Have you ever been reading a story and found it bogged down in tedious detail or flowery and irrelevant descriptions?
You want to get back to the characters and the action, so you skim through pages of detailed descriptions, maybe even skip a page or two until something starts happening.
Or, you’re reading along and you realize that you have no idea what a character looks like, or what the room is like where the action is taking place. There are not enough details to create a full picture of the characters and action in your mind’s eye.
The trick is to find the balance, to add enough details in your stories that your reader can picture the characters, the setting, and the action while keeping the story’s pacing.
If you struggle with this, you’re not alone. Knowing how much detail to add in your writing is a super common struggle, and one that teen writers ask me about often.
Five Guidelines to Evaluate your Details
1) Before writing, visualize the whole scene in your head, like you’re watching your story play out as a movie scene. What jumps out at you in your visualization? What items or characters draw your attention?
Those details are what you’ll want to describe in your scene. You want too add enough detail that your reader can picture the setting and the characters but not so much that they bog down the story. Visualization like this can help decide what to include and leave out.
2) Look at the purpose of the scene and the pacing you want.
If you are writing an action scene, cut way back on the amount of details you add (I’m talking about descriptive details here).
Focus on the characters’ actions and reactions to what’s happening. You want it to move fast.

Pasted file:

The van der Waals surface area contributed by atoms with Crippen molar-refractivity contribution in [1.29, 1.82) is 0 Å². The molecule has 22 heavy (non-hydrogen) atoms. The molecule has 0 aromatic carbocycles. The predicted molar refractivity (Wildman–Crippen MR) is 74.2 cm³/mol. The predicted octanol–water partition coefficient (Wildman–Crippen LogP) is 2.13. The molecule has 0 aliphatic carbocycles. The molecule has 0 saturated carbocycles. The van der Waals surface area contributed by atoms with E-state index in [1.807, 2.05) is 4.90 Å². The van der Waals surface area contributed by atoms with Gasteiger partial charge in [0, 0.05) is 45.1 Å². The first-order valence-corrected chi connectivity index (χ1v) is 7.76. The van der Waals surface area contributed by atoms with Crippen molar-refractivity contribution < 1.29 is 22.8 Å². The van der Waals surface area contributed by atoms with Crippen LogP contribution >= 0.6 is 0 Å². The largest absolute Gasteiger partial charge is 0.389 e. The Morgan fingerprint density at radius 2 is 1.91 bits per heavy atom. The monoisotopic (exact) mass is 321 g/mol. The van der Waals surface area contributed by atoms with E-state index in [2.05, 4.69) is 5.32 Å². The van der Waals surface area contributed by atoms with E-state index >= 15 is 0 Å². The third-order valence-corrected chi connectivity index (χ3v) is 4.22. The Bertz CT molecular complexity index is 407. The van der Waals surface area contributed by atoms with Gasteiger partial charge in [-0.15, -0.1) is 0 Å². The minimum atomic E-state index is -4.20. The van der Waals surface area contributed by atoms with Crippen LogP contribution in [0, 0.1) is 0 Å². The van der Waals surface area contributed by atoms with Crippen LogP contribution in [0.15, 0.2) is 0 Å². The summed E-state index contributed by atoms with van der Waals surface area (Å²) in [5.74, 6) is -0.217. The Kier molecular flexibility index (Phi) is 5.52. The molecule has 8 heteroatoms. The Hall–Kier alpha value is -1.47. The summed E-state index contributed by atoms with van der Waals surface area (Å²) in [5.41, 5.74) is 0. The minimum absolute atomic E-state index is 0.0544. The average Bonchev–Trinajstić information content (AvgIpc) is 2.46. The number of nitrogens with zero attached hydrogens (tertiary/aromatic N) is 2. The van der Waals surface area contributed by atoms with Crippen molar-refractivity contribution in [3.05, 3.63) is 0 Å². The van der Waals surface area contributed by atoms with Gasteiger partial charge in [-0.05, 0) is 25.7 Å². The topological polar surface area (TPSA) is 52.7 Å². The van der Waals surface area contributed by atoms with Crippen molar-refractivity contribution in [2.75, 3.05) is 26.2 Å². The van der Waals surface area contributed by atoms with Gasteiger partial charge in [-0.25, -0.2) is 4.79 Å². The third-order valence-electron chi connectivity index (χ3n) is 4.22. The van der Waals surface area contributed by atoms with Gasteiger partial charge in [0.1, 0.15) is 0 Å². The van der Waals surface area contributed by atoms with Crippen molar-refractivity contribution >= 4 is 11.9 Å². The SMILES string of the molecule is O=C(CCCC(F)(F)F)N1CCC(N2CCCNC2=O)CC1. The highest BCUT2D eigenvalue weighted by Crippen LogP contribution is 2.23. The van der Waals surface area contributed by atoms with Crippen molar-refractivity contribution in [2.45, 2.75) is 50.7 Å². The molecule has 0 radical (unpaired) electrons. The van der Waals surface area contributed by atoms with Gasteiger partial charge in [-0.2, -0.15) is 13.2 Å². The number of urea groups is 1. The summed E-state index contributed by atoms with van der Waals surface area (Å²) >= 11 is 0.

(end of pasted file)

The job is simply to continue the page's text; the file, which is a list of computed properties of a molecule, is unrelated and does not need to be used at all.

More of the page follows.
But, if you’re writing a really suspenseful scene, slow the pace down and add lots of sensory details to ratchet up the tension. I’ve got a good example of this in the “Read Like a Writer” ebook. In the book, I break down a suspense scene and talk about the details and how they work with the pacing.
3) As you revise, check each scene for the details.
If you have characters floating in space with NO description of setting or the characters, add some.
But, if the action and plot come to a halt because you spent half a page describing a character walking across a room or what the flowers look like in the yard, cut some of it. No matter how beautiful or lovely the prose, if it stops the story, cut.
4) Get some writing buddies to read your work and ask them what details are necessary and what you should cut.
This is great feedback from a writing partner or critique group. If you don’t have one of those, post a paragraph or two on WTW and ask your question at the top. WTW’ers can give you some feedback. We’ve got some great writers here.
5) Complete one of these exercises to help you add details.
If you need help adding details and expanding your descriptions, the following three practice exercises will help:
If you’re not sure what types of details to add, this post describes all kinds of sensory details that help bring your characters and stories to life.
What’s your favorite descriptive line, in something you’ve written or from your favorite book? Share in the comments below.
Thanks so much for taking this writerly journey with me.